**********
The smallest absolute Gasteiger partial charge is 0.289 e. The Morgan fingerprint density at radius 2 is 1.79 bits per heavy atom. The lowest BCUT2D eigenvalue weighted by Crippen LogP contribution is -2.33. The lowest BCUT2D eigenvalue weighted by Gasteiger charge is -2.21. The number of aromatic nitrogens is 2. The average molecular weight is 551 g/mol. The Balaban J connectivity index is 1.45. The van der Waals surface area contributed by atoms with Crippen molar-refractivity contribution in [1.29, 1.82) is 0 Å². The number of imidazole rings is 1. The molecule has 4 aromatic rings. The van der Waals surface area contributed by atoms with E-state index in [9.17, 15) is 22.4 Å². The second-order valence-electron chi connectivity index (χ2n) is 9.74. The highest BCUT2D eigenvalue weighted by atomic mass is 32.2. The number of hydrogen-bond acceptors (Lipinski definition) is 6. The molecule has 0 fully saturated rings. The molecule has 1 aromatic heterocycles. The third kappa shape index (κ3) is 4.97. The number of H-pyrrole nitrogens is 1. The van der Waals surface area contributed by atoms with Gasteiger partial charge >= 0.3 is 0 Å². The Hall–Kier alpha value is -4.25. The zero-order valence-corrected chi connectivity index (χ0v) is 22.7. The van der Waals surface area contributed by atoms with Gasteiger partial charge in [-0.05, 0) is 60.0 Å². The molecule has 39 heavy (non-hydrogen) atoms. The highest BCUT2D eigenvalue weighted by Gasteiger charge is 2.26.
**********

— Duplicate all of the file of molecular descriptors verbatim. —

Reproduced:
The smallest absolute Gasteiger partial charge is 0.289 e. The Morgan fingerprint density at radius 2 is 1.79 bits per heavy atom. The lowest BCUT2D eigenvalue weighted by Crippen LogP contribution is -2.33. The lowest BCUT2D eigenvalue weighted by Gasteiger charge is -2.21. The number of aromatic nitrogens is 2. The average molecular weight is 551 g/mol. The Balaban J connectivity index is 1.45. The van der Waals surface area contributed by atoms with Crippen molar-refractivity contribution in [1.29, 1.82) is 0 Å². The number of imidazole rings is 1. The molecule has 4 aromatic rings. The van der Waals surface area contributed by atoms with E-state index in [9.17, 15) is 22.4 Å². The second-order valence-electron chi connectivity index (χ2n) is 9.74. The highest BCUT2D eigenvalue weighted by atomic mass is 32.2. The number of hydrogen-bond acceptors (Lipinski definition) is 6. The molecule has 0 fully saturated rings. The molecule has 1 aromatic heterocycles. The third kappa shape index (κ3) is 4.97. The number of H-pyrrole nitrogens is 1. The van der Waals surface area contributed by atoms with Gasteiger partial charge >= 0.3 is 0 Å². The Hall–Kier alpha value is -4.25. The zero-order valence-corrected chi connectivity index (χ0v) is 22.7. The van der Waals surface area contributed by atoms with Gasteiger partial charge in [-0.05, 0) is 60.0 Å². The molecule has 39 heavy (non-hydrogen) atoms. The highest BCUT2D eigenvalue weighted by Gasteiger charge is 2.26.